UN Human Rights Committee to Review US Compliance with Civil and Political Rights Treaty

How will the United States protect Indigenous sacred sites and traditional ways of life?

How will the United States protect the health of Indigenous Peoples in the Black Hills who worship there and rely on the water and natural resources for drinking and cultural uses?

How will the United States protect Indigenous sacred sites and traditional ways of life?

How will the United States ensure that Indigenous Peoples have the right to maintain and strengthen their spiritual relationship with the Black Hills and its natural resources?

These are just a few of the questions the American Civil Liberties Union and the ACLU of South Dakota will be asking the United Nations Human Rights Committee this week in Geneva, Switzerland. 

For the first time in nine years, the United Nations Human Rights Committee will review U.S. compliance with the International Covenant on Civil and Political Rights (ICCPR). The ACLU will join dozens of other U.S. civil society organizations from across the country in petitioning the U.N. to hold the U.S. government accountable for policies and practices that violate the treaty. 

The United States is obligated to abide by the ICCPR, which is one of only three international human rights treaties the country has ratified. Guided by input from participating civil society organizations, committee members will question U.S. federal, state and local government officials. The review will focus on a range of fundamental human rights, including Indigenous rights, voting rights, freedom of expression, sexual and reproductive rights, prisoners’ rights, immigrants’ rights, LGBTQ+ and Two Spirit rights, and children’s rights.

Working alongside the Lakota People’s Law Project, Great Plains Tribal Chairman’s Association and Black Hills Clean Water Alliance, the ACLU submitted a report to the U.N. urging the committee to investigate the desecration and exploitation of the Black Hills sacred Indigenous sites. ACLU of South Dakota Legal Director Stephanie Amiotte spoke to the committee about this, detailing the guarantees and promises from the U.S. federal government to the Tribes that have been broken.  

While desecration of sacred Indigenous sites occurs nationwide, one particularly egregious example is the Black Hills of South Dakota. The devastating effects of mining and trespass onto the Black Hills interferes with Indigenous religious ceremonies that take place within several individual sacred sites. 

The First Amendment protects religious equality for all; people of every religion, not just the majority faith, have the right to hold and to exercise their religious beliefs. In the context of Indigenous Peoples and sacred landscapes, there can be no exercise of religious freedom if the foundation for the practice of one’s belief system has been forever decimated. For Indigenous Peoples, whose belief systems and spirituality are intimately tied to the land to which they belong, exercise of religion is intimately tied to the protection of sacred landscapes.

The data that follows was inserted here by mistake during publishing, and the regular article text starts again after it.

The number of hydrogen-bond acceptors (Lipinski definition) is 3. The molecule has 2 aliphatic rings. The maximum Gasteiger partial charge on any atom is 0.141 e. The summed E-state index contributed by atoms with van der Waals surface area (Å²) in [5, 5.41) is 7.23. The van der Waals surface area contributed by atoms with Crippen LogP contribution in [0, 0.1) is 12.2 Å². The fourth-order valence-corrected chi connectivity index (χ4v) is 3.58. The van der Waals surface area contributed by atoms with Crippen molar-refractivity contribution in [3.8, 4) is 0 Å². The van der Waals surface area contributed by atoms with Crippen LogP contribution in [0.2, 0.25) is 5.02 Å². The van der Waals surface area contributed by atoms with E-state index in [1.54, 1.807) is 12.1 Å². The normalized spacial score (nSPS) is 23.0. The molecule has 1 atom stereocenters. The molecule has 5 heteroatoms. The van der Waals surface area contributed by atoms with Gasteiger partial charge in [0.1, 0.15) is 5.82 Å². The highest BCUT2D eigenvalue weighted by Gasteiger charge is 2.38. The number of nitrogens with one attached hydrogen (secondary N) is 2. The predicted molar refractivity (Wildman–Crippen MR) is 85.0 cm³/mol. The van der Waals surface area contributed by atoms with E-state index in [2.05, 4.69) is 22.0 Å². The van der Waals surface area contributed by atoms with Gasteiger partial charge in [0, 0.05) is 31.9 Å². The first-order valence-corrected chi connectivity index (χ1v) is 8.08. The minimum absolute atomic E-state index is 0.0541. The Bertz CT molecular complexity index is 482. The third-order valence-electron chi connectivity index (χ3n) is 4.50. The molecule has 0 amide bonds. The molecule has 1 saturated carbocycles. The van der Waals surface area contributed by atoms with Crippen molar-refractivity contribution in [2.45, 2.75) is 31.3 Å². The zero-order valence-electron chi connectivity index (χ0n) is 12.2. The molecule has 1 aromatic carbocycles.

In 2014, the U.N. Human Rights Committee made recommendations on the need for protection of Indigenous sacred sites and regarding obtaining free, prior and informed consent of Tribes prior to implementing actions that adversely affect Native Americans. But even though the United States agreed, it has it has consistently defined its interpretation of “free, prior and informed consent” as “meaningful consultation” with Tribal leaders but not necessarily requiring the Tribe’s agreement for any government action impacting Indigenous communities or Tribes.

The ACLU suggests that the U.N. Committee make the following recommendations:

  • The U.S. should permanently withdraw the Black Hills of South Dakota from all future mining and recognize its status as an Indigenous sacred site.
  • The U.S. should honor the 1868 Treaty of Fort Laramie which recognized the ownership of the Black Hills by the Sioux Nation Tribes.
  • The U.S. should study and report on the pollution damage to the lands and waterways caused by mineral extractions in the Black Hills.
  • The U.S. should propose mitigation strategies for pollution to the lands and waters caused by mineral extractions in the Black Hills.
  • The U.S. should study and report the impact on the health of Indigenous Peoples caused by mineral extractions in the Black Hills.

The ICCPR review is a unique opportunity to hold the United States accountable before an international forum. The hope is that this review motivates federal and local leaders to make changes that respect and uphold individuals’ civil and political rights.

Following the review, the U.N. will release a formal report with concluding observations and recommendations for U.S. officials.